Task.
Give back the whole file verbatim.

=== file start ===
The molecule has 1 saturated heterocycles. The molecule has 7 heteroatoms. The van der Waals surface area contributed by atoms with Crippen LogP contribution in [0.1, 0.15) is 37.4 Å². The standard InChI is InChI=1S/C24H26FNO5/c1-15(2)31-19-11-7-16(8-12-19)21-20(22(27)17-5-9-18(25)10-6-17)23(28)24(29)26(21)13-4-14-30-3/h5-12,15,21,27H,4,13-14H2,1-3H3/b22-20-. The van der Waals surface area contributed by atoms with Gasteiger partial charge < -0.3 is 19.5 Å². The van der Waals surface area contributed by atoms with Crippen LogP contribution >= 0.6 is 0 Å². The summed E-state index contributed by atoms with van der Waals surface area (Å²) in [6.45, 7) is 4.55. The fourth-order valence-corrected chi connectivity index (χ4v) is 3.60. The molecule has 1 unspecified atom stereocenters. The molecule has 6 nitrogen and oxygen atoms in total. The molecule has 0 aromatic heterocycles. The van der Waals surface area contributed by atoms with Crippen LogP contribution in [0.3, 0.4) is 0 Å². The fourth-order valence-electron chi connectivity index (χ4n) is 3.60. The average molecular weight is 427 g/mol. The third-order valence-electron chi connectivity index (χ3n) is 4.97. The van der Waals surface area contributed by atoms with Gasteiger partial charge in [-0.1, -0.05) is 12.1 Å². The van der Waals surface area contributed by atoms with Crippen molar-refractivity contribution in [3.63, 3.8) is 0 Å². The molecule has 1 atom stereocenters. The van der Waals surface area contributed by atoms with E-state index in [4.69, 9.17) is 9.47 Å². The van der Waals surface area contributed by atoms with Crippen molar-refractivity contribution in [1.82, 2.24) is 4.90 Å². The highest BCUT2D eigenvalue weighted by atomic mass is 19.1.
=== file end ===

The molecule has 1 saturated heterocycles. The molecule has 7 heteroatoms. The van der Waals surface area contributed by atoms with Crippen LogP contribution in [0.1, 0.15) is 37.4 Å². The standard InChI is InChI=1S/C24H26FNO5/c1-15(2)31-19-11-7-16(8-12-19)21-20(22(27)17-5-9-18(25)10-6-17)23(28)24(29)26(21)13-4-14-30-3/h5-12,15,21,27H,4,13-14H2,1-3H3/b22-20-. The van der Waals surface area contributed by atoms with Gasteiger partial charge < -0.3 is 19.5 Å². The van der Waals surface area contributed by atoms with Crippen LogP contribution >= 0.6 is 0 Å². The summed E-state index contributed by atoms with van der Waals surface area (Å²) in [6.45, 7) is 4.55. The fourth-order valence-corrected chi connectivity index (χ4v) is 3.60. The molecule has 1 unspecified atom stereocenters. The molecule has 6 nitrogen and oxygen atoms in total. The molecule has 0 aromatic heterocycles. The van der Waals surface area contributed by atoms with Crippen LogP contribution in [0.3, 0.4) is 0 Å². The fourth-order valence-electron chi connectivity index (χ4n) is 3.60. The average molecular weight is 427 g/mol. The third-order valence-electron chi connectivity index (χ3n) is 4.97. The van der Waals surface area contributed by atoms with Gasteiger partial charge in [-0.1, -0.05) is 12.1 Å². The van der Waals surface area contributed by atoms with Crippen molar-refractivity contribution in [3.63, 3.8) is 0 Å². The molecule has 1 atom stereocenters. The van der Waals surface area contributed by atoms with E-state index in [4.69, 9.17) is 9.47 Å². The van der Waals surface area contributed by atoms with Crippen molar-refractivity contribution in [1.82, 2.24) is 4.90 Å². The highest BCUT2D eigenvalue weighted by atomic mass is 19.1.